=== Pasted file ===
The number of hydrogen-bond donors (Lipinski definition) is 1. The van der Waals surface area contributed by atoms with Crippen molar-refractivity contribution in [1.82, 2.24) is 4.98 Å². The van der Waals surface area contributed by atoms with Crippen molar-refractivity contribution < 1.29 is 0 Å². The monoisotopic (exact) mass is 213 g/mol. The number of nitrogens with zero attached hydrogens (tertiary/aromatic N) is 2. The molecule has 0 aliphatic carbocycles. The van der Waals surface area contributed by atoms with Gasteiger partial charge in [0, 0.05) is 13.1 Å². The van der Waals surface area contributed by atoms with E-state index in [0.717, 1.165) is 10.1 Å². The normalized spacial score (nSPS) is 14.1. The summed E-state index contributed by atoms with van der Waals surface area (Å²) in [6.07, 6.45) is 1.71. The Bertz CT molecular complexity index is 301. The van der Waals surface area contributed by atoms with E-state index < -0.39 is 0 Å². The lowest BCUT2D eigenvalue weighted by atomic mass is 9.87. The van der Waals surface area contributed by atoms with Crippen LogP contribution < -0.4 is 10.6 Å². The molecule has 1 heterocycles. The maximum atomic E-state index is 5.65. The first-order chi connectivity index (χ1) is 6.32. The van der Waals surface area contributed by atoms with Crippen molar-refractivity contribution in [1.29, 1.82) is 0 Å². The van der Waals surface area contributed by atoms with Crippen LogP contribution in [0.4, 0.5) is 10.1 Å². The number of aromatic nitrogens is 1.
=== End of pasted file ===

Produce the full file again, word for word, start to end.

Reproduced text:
The number of hydrogen-bond donors (Lipinski definition) is 1. The van der Waals surface area contributed by atoms with Crippen molar-refractivity contribution in [1.82, 2.24) is 4.98 Å². The van der Waals surface area contributed by atoms with Crippen molar-refractivity contribution < 1.29 is 0 Å². The monoisotopic (exact) mass is 213 g/mol. The number of nitrogens with zero attached hydrogens (tertiary/aromatic N) is 2. The molecule has 0 aliphatic carbocycles. The van der Waals surface area contributed by atoms with Gasteiger partial charge in [0, 0.05) is 13.1 Å². The van der Waals surface area contributed by atoms with E-state index in [0.717, 1.165) is 10.1 Å². The normalized spacial score (nSPS) is 14.1. The summed E-state index contributed by atoms with van der Waals surface area (Å²) in [6.07, 6.45) is 1.71. The Bertz CT molecular complexity index is 301. The van der Waals surface area contributed by atoms with E-state index < -0.39 is 0 Å². The lowest BCUT2D eigenvalue weighted by atomic mass is 9.87. The van der Waals surface area contributed by atoms with Crippen LogP contribution < -0.4 is 10.6 Å². The molecule has 1 heterocycles. The maximum atomic E-state index is 5.65. The first-order chi connectivity index (χ1) is 6.32. The van der Waals surface area contributed by atoms with Crippen molar-refractivity contribution in [1.29, 1.82) is 0 Å². The van der Waals surface area contributed by atoms with Crippen LogP contribution in [0.4, 0.5) is 10.1 Å². The number of aromatic nitrogens is 1.